George Floyd’s Death and Nation Wide Protests


Lauren Stallworth, editor

Amidst the tension in our nation, the Howler would like to remind our students that we support each and every one of you, and the right to exercise your freedom of speech. However, in order to maintain a fair unbiased journalistic standard, we will not be sharing any personal views from our reporters. We hope that everyone is staying safe, and we encourage you to continue sharing your opinions.

As the country continues to recover from the COVID-19 outbreak, we have seen a new national topic emerge: the death of George Floyd and a reinvigoration of the Black Lives Matter Movement. The nation has called for justice in his death, and the for rights of the black community. Since Floyd’s death on May 25th, after an officer kneeled on the back of his neck causing his asphyxia, causing a variety of protests, looting, and riots have occurred.

Here is a factual timeline of what has happened in the weeks since George Floyd’s death, on both a national and local level.

May 25th – George Floyd is arrested in Minneapolis for allegedly using a counterfeit $20 bill. Soon after four officers arrived, Floyd was pinned to the ground, held down by kneeling on his back and neck. After he fell unconscious, he was taken to the hospital and pronounced dead. Multiple witnesses recorded his death, and Floyd is seen repeatedly saying “I can’t breathe”.

May 26th (Daytime)- All four officers (Thomas Lane, Tou Thao, J Alexander Kueng, and Derek Chauvin)
that contributed to Floyd’s death and participated in his arrest are fired.

May 26th (Evening) – Protests begin in Minneapolis, and the attack on the police precinct begins. As of June 3, there are still protests occurring – many businesses have been burned down or destroyed, and looting is prominent.

May 27th – Protests spread across the country, most notably Los Angeles and Memphis. These protests call for charges to be brought against the officers involved in Floyd’s death, and the end of racism. These protests remain mostly peaceful at this time with a few exceptions.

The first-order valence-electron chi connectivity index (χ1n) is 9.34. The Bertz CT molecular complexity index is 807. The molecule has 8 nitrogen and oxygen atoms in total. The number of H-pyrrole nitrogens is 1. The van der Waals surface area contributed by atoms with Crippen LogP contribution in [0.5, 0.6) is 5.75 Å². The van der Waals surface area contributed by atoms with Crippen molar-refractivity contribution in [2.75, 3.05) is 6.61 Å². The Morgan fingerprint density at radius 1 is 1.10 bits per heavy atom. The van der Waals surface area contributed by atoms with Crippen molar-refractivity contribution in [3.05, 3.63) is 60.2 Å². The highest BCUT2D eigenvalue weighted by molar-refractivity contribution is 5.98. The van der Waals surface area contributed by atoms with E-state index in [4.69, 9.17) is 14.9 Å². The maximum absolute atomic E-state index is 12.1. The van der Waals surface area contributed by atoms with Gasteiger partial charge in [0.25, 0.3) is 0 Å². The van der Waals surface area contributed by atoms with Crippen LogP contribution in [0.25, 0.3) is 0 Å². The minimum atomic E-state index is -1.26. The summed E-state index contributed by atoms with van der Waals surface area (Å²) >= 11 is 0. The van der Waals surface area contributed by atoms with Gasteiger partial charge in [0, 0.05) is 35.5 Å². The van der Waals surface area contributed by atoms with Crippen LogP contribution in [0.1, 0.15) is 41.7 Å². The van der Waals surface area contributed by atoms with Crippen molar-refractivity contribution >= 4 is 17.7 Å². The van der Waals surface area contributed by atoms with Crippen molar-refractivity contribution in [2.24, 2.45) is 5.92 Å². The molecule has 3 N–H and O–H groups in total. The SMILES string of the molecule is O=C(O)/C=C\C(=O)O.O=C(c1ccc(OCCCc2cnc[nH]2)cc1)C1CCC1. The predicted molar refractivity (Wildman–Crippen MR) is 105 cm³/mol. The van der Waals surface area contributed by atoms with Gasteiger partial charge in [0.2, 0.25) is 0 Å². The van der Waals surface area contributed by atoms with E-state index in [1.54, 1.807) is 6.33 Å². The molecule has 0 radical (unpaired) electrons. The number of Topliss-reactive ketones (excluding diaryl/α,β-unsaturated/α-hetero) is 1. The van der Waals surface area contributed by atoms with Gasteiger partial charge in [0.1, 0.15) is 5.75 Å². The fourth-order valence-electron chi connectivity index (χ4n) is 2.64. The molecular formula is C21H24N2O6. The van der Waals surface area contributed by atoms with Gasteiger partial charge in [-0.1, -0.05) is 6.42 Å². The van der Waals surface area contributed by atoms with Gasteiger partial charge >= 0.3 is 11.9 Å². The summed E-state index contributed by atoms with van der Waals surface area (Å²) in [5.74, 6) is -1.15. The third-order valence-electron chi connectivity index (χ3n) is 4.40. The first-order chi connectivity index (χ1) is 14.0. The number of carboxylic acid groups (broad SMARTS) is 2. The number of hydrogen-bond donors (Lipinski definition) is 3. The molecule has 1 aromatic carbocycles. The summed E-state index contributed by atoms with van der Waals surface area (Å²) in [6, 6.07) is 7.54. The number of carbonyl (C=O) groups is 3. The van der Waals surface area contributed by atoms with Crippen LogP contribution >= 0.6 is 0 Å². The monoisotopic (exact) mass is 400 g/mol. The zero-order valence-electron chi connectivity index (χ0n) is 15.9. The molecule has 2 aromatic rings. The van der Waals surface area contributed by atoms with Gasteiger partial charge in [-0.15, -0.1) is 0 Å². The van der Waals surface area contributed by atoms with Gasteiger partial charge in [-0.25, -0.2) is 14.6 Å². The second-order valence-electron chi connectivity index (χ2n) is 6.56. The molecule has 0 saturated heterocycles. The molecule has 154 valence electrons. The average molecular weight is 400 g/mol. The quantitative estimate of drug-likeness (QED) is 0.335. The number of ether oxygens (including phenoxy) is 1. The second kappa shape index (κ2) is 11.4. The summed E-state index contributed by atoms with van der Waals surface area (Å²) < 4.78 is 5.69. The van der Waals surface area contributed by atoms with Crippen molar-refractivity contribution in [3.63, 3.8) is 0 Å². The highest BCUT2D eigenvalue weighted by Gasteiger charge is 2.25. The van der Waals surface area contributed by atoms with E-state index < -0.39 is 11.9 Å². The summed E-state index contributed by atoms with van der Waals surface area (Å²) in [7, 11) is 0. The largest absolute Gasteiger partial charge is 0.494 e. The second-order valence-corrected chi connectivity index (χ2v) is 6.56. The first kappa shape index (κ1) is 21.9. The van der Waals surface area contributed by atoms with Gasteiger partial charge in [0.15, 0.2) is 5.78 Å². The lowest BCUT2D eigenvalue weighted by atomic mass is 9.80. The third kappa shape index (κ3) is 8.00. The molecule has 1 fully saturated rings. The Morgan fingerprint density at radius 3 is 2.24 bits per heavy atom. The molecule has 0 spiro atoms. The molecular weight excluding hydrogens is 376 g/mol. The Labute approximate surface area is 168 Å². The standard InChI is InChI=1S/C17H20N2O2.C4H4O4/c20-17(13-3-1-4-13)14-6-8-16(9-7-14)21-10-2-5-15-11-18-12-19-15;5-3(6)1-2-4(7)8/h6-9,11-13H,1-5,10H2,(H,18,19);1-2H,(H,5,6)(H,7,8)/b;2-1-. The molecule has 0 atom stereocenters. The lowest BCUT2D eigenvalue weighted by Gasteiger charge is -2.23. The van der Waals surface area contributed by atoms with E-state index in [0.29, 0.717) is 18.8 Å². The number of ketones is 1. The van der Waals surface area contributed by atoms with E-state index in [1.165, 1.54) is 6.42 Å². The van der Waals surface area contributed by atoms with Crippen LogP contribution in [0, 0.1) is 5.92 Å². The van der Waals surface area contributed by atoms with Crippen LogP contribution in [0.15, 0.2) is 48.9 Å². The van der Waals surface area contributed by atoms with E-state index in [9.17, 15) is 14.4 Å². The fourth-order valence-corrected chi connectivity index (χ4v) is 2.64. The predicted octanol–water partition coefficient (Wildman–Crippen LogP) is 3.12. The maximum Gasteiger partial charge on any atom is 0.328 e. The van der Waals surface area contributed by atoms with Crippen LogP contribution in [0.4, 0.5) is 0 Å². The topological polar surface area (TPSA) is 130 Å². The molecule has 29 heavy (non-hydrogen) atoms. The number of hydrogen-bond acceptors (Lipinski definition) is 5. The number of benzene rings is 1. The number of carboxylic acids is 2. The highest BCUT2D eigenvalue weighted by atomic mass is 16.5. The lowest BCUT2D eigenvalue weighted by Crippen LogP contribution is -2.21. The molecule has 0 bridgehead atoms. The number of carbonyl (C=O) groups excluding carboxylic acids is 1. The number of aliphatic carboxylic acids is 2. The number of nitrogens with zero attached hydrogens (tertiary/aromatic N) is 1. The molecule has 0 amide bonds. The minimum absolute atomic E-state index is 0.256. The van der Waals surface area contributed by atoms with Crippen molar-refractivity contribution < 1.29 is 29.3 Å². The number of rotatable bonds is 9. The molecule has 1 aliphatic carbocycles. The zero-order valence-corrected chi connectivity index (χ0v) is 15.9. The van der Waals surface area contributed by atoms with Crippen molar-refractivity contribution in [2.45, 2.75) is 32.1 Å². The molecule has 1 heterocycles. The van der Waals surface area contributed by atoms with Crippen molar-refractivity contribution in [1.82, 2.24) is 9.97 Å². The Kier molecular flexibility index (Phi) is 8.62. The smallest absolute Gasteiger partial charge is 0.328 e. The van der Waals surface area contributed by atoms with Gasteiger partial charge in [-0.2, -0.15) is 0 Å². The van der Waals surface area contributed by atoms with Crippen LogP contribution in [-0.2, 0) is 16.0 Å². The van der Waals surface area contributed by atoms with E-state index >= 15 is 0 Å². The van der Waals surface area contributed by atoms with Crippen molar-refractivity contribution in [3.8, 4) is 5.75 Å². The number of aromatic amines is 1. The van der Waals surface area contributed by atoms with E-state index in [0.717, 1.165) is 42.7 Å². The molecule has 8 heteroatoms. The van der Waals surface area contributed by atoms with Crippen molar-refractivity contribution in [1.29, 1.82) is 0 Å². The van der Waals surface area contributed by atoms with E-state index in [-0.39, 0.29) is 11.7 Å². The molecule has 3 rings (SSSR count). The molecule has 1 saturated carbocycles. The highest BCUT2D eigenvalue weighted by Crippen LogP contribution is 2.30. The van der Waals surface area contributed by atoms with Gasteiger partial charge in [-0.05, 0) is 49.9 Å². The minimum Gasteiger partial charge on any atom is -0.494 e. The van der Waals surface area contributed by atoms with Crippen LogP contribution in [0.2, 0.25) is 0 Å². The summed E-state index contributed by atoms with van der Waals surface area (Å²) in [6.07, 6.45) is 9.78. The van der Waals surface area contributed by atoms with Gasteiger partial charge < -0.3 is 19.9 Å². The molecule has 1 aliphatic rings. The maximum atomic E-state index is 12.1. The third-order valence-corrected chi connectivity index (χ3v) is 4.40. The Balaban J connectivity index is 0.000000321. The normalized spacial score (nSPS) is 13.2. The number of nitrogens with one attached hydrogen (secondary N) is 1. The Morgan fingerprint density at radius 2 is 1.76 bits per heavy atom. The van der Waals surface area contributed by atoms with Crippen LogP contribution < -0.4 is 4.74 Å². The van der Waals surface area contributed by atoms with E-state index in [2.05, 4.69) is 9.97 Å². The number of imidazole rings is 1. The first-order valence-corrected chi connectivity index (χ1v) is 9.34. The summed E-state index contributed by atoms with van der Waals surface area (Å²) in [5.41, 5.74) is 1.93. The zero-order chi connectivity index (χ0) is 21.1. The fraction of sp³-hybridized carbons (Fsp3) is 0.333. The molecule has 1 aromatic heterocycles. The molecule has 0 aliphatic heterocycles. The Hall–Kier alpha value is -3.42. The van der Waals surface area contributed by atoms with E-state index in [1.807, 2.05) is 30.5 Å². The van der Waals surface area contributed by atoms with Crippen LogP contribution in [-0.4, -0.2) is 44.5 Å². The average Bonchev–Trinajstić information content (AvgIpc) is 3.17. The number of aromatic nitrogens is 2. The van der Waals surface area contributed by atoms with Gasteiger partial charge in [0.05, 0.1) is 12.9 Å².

May 28th- The national guard is dispatched to Minnesota as the protests become violent.

May 29th- Derek Chauvin, the officer who played the biggest role in George Floyd’s death, is charged with Manslaughter and Murder. Additionally, President Trump calls for an end to looting and rioting, causing further tensions. That evening, the most destructive riots yet occur in New York and Atlanta, and protests outside the White House in D.C begin. The first protestor is killed after things turned violent in New York after dozens of establishments are burned and vandalized, and officers are assaulted.

May 30th – Protests continue to start across America and the ones that have already begun worsening. Locally, riots begin in Tampa. Shots are fired near University Mall, and over a dozen businesses are destroyed. The University of South Florida, Westshore Mall, and International Mall are put on lockdown, and many roads are barricaded.

May 31st – Many cities including Minneapolis establish curfews, which yields little results. Philadelphia joins in on the protests. The death toll comes to six as riots and protests rage on, including in Tampa, and a curfew is put in place.

June 1st – George Floyd’s autopsy rules his death a homicide and declares that he died of asphyxia. Donald Trump also makes a public declaration that he is considering deploying the national guard and other sections of the military – while also expressing that he does not agree with how various governors have handled protests. Protests continue to grow in Tampa, with protestors blocking three entrance ramps to the interstate.

June 2nd- Protests continue to pop-up in smaller cities, and calls for action spread globally. Tampa has its most eventful night yet with almost 100 arrests in the Tampa Bay area, and shots are fired at multiple locations by both police and civilians. Protestors start setting off fireworks on police, and looters and arsonists continue to destroy the city.

The Howler will continue to update you as current events unfold. We hope our student body stays safe, and are here to support you.